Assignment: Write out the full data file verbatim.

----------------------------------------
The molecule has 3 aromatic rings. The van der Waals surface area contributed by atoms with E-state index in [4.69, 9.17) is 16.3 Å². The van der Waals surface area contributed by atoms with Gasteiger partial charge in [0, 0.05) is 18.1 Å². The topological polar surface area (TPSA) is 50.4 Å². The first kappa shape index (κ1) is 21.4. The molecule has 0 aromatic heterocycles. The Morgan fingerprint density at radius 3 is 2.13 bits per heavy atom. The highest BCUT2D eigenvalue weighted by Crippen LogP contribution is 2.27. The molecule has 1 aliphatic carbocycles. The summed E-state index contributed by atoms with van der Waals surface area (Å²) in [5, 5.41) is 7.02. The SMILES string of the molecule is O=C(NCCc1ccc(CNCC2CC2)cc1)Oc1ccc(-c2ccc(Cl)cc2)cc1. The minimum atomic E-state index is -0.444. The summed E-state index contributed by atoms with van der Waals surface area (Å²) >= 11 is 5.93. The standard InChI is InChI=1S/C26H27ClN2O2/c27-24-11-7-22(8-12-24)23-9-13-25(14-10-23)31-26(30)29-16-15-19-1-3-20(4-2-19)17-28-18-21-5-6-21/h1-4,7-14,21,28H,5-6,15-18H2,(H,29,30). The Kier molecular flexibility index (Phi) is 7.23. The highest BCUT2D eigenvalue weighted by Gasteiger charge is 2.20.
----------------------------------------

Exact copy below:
The molecule has 3 aromatic rings. The van der Waals surface area contributed by atoms with E-state index in [4.69, 9.17) is 16.3 Å². The van der Waals surface area contributed by atoms with Gasteiger partial charge in [0, 0.05) is 18.1 Å². The topological polar surface area (TPSA) is 50.4 Å². The first kappa shape index (κ1) is 21.4. The molecule has 0 aromatic heterocycles. The Morgan fingerprint density at radius 3 is 2.13 bits per heavy atom. The highest BCUT2D eigenvalue weighted by Crippen LogP contribution is 2.27. The molecule has 1 aliphatic carbocycles. The summed E-state index contributed by atoms with van der Waals surface area (Å²) in [5, 5.41) is 7.02. The SMILES string of the molecule is O=C(NCCc1ccc(CNCC2CC2)cc1)Oc1ccc(-c2ccc(Cl)cc2)cc1. The minimum atomic E-state index is -0.444. The summed E-state index contributed by atoms with van der Waals surface area (Å²) >= 11 is 5.93. The standard InChI is InChI=1S/C26H27ClN2O2/c27-24-11-7-22(8-12-24)23-9-13-25(14-10-23)31-26(30)29-16-15-19-1-3-20(4-2-19)17-28-18-21-5-6-21/h1-4,7-14,21,28H,5-6,15-18H2,(H,29,30). The Kier molecular flexibility index (Phi) is 7.23. The highest BCUT2D eigenvalue weighted by Gasteiger charge is 2.20.